4 tips for using employee engagement survey benchmark data
One of the most common questions I get from CEOs, CHROs, and boards is about the right way to use employee engagement benchmarks. Taking action on people and culture can be hard, but benchmark data is one tool that leaders can use to better understand where to focus their efforts.
At Culture Amp, we publish benchmarks based on millions of engagement survey responses worldwide to help companies understand organizational culture and performance. Each year, we publish insights across industries and regions, benchmarking how companies are engaging their people.
Whether you’re just starting out or you’re experienced with benchmarks, there are four things Culture Amp suggests leaders should keep in mind when thinking about using survey benchmarks.
What to keep in mind when using employee engagement survey benchmark data
1. Benchmarks provide a point of comparison for interpreting results
One of the best uses for benchmarks is to help you understand whether you’re experiencing the same problem as other organizations. If you have a score that’s particularly low, without a benchmark you don't know whether that’s unique to your organization or something everyone else is challenged by too.
An excellent example of this is salary-related questions. Generally, scores at every organization are relatively low for questions like, “Are you happy with your salary?” With a benchmark, you have this context and can see that this is a challenge for everyone, not just your company.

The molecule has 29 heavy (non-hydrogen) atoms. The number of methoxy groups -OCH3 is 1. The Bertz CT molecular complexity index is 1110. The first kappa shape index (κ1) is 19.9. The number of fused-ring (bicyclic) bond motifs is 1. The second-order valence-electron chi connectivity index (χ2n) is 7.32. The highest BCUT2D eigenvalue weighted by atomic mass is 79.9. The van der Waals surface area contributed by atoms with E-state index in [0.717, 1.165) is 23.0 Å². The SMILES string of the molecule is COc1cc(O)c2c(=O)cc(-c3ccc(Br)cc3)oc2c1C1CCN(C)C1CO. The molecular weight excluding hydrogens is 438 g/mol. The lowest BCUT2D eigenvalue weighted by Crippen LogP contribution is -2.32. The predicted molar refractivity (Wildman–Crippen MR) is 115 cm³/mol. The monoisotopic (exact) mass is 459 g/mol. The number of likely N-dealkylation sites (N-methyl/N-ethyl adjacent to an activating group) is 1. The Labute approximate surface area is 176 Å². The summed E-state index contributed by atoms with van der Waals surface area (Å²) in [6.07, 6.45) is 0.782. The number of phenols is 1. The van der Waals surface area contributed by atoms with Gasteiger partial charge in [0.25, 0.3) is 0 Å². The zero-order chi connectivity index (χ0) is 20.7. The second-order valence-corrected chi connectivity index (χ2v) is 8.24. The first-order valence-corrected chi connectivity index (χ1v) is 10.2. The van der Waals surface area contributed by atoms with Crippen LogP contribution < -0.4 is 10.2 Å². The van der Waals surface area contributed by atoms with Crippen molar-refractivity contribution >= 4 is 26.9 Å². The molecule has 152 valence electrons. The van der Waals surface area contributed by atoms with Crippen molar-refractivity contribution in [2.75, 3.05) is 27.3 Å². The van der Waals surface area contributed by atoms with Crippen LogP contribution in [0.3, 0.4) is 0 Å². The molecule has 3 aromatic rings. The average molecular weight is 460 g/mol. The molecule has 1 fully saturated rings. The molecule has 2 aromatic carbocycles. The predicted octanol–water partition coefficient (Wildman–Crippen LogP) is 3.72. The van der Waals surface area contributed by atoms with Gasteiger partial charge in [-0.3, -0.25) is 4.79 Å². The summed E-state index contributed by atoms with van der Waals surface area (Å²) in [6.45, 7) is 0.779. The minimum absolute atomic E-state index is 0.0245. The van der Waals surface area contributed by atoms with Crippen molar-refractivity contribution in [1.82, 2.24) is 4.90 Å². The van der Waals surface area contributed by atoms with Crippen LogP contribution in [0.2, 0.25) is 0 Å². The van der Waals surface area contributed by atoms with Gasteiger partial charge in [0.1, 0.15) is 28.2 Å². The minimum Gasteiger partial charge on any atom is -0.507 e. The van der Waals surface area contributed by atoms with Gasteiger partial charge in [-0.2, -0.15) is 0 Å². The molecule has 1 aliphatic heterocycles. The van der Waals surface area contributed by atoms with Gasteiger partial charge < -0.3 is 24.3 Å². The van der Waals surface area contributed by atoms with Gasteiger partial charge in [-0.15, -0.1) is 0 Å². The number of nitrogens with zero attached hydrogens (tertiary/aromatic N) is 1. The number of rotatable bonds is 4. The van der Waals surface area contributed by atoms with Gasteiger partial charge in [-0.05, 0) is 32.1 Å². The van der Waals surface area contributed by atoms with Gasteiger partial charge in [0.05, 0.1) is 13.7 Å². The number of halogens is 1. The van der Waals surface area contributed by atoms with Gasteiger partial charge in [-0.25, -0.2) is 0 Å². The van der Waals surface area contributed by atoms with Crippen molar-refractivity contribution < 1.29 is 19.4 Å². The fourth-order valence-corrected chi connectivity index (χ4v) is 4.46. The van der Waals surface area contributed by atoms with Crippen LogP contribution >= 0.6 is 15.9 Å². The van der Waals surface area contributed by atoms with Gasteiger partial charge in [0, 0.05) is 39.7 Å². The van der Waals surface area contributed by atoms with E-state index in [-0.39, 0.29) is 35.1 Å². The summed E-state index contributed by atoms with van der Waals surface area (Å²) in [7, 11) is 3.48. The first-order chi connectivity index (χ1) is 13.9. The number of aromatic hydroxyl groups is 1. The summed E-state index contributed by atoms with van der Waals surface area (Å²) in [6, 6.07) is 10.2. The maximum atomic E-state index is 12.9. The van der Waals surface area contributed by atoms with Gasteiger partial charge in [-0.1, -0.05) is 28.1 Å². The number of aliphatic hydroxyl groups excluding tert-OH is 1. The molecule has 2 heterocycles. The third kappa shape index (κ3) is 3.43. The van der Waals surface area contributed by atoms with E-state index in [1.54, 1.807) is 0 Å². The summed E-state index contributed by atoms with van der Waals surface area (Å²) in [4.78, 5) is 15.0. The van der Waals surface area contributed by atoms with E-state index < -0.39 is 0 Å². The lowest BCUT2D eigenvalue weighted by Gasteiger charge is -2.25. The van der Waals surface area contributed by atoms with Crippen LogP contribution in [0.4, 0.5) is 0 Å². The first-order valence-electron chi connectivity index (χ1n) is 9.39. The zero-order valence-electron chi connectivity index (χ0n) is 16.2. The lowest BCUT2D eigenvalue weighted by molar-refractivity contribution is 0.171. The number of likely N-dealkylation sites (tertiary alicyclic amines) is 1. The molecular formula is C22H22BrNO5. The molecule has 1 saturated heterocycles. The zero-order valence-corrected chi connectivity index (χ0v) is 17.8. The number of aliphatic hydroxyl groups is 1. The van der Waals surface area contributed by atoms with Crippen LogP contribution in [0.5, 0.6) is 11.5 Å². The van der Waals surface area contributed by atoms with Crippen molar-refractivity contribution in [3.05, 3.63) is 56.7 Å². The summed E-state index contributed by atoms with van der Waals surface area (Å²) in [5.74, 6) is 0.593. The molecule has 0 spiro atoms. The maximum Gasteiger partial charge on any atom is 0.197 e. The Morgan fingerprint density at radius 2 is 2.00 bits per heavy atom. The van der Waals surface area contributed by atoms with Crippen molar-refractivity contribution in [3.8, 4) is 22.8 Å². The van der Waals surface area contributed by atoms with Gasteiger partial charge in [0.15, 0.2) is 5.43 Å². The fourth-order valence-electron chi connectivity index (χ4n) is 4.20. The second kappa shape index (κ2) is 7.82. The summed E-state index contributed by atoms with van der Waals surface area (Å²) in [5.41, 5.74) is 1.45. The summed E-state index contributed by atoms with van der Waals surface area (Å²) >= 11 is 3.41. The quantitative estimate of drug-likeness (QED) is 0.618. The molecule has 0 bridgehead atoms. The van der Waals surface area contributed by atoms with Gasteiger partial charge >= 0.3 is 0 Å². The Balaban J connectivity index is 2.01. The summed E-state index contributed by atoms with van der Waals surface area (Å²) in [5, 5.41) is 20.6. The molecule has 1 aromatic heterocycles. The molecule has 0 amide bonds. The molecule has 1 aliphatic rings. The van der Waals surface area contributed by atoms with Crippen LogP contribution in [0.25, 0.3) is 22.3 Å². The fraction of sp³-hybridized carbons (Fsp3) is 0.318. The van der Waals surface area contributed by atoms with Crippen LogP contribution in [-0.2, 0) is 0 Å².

If there is a big disparity between your score and the benchmark, then you know that you must be doing something very different from other businesses (whether good or bad). For example, one of our lowest-scoring questions in a recent Culture Amp survey was, “When it is clear that someone is not performing in their role, we do something about it.” We scored 34% for that question, but the benchmark sits at 48% for New Tech companies with 200 or fewer people (called the Sub 200) and 62% for the top 10% of all companies.
While this information tells us that this is a challenge, the big gap also reflects some underlying differences in how we operate. Our score on this question reflects that many of our people have chosen a neutral response (they neither agree nor disagree with the statement). From a cultural context, we have focused on making sure we have a growth mindset rather than a fixed one, but at the end of the day, our people are still watching – and they want to know that if someone isn't delivering then, something will be done.
2. Benchmarks provide context, not strategy
Benchmarks only provide context, it’s up to you as a CEO or senior leader to make a call on what you think will lead to success in your market. Benchmarks can't tell you which direction to head in, they can only inform your strategy.
It's often difficult for senior leaders to see numbers and not set goals around them, but it’s important to look at your numbers tactically. If your engagement score is 65%, this doesn't mean that everyone in your company is 65% engaged. It means that 65% of your people are engaged, and 35% are either neutral or not engaged. Rather than just setting a goal to get to 75%, look at your organization and understand why that difference exists and what you could do to bridge that gap. If nobody in the engineering team is engaged, then focusing just on engagement in engineering may be the best thing to do.